Andres Guerra Luz
Wednesday, May 3, 2017
Giffords joins Democrats accusing Trump, GOP of pandering to NRA
WASHINGTON – Former Arizona Rep. Gabrielle Giffords joined House and Senate Democrats Wednesday to accuse Republicans of pandering to the gun lobby with bills to do away with gun-free school zones and deregulate silencers, among other measures.
Giffords, still struggling with the effects of a 2011 shooting that left her critically wounded, called on Americans to have to courage to fight against the measures.
“Stopping gun violence takes courage,” said Giffords, at a news conference on Capitol Hill. “Now is the time to come together – Democrats, Republicans, everyone.”
The remarks came a week after President Donald Trump told the audience at a meeting of the National Rifle Association in Atlanta that “you came through for me, and I am going to come through for you.”
Advocates at Wednesday’s rally called Trump’s speech “pandering” to gun lobbyists and pointed to the GOP-backed bills – including one relaxing background checks for veterans and another that would require reciprocity between states that allow concealed carry of weapons – as proof. They said those proposals serve gun lobbyists while threatening public safety.
But gun-rights advocates like Rep. Paul Gosar, R-Prescott, fired back, charging that Democrats who claim Republicans are serving the “NRA boogeyman” are either “lying or ignorant.”
Republicans are not serving the gun lobby but “are beholden to our constituents who demand that we protect the Second Amendment and their God-given right to defend themselves and their families,” Gosar said in a statement Wednesday.
He is a co-sponsor of the House version of the Concealed Carry Reciprocity Act, along with Arizona Reps. Martha McSally, R-Tucson, Andy Biggs, R-Gilbert, and Trent Franks, R-Glendale. Arizona Republican Sens. Jeff Flake and John McCain cosponsored the Senate version of that bill.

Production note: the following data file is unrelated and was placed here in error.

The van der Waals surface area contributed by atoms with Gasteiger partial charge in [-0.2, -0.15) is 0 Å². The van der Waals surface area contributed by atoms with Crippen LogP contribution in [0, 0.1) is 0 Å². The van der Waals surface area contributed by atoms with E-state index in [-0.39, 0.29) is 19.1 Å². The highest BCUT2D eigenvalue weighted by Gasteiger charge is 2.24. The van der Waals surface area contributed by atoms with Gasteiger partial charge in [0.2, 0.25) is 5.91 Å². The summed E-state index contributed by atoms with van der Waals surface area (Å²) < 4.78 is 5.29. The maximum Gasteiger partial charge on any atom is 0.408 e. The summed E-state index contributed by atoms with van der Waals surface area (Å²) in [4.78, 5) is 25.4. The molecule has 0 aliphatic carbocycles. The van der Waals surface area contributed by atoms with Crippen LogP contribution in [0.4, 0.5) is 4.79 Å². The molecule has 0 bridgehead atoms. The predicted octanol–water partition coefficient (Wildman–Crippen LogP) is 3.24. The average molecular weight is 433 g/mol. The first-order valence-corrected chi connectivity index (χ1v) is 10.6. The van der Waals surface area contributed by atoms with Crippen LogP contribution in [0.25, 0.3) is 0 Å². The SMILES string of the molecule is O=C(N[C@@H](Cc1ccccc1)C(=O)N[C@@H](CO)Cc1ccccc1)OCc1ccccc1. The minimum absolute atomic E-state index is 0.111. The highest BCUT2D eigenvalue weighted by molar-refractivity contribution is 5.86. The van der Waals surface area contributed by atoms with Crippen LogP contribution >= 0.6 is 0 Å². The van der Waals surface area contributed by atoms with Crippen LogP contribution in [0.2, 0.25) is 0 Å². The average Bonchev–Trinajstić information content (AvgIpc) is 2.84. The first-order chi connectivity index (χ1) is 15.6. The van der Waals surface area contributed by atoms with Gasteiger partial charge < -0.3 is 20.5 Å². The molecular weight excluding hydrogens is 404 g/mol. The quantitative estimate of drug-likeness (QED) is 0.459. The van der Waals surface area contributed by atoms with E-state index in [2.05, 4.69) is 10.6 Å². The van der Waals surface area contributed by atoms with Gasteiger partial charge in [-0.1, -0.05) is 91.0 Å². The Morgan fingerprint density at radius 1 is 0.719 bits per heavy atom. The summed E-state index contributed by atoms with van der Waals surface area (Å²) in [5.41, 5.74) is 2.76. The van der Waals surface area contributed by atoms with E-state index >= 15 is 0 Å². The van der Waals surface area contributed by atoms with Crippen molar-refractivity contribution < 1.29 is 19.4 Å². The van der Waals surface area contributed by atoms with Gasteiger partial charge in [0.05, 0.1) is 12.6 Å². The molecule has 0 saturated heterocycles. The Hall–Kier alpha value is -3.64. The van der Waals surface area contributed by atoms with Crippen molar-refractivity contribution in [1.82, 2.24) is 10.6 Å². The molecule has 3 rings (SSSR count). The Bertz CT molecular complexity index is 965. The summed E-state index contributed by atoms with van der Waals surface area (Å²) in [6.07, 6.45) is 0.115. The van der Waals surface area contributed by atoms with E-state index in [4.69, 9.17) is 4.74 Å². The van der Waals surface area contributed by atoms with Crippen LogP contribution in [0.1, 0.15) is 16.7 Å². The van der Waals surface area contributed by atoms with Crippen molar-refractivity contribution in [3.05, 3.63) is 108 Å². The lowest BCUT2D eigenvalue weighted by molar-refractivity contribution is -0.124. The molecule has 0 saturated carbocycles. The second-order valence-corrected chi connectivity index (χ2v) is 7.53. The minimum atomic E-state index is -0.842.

Lars Dalseide, a spokesman for the National Rifle Association, said that the reciprocity bill allows people to maintain their Second Amendment right while traveling between states.
“It’s a matter of protection,” Dalseide said. “This does not allow criminals to carry firearms.”
He said right now, if someone has a permit in one state and travels to another state for work or family, they would not be allowed to carry their concealed firearm. The bill would help a demographic that he said is Made up of the “most law-abiding” citizens out there, who “take their responsibility, as well as their right, very seriously.”
But gun-control advocates called the reciprocity bill “federally mandated concealed carry,” saying it would require that every state recognize the gun laws of other states when gun owners visit.
Peter Ambler, executive director of Americans for Responsible Solutions, which Giffords founded after a series of high-profile mass shootings, said the reciprocity bill would “undermine the authority of each state to regulate who carries firearms.”
Ambler said other bills that advocates are looking at include those that would legalize silencers and repeal gun-free school zone restrictions. Deregulating silencers under bills called the Hearing Protection Act, Ambler said, would reduce people’s ability to recognize when a shooting occurs and tell police officers about the crime.
Pro-gun experts like Dalseide call the term “silencers” misleading, as putting a suppresser on a handgun would make the shot barely louder than a chainsaw or a jackhammer. But advocates like Ambler said the bill would still hinder law enforcement efforts and risk public safety.
“Imagine a silent massacre and how terrifying and deadly that would be,” Ambler said.
Many of those at Wednesday’s rally have been touched by mass shootings, and referenced them in their remarks.
Giffords was the target of a January 2011 shooting in Tucson shooting that killed six people and injured her and 12 others. She told the crowd outside the Capitol that she saw “great courage” when her life was “on the line,” and called on Americans to show similar courage to ensure responsible gun laws.
Rep. Val Demings, D-Florida, who served as Orlando’s police chief, recalled the mass shooting that killed 49 people at the Pulse nightclub there last year and remembered when Trump said he would stand up for law enforcement.
“If you really want to stand up for law enforcement, then help us keep guns out of the hands of people who never should have them in the first place,” Demings said.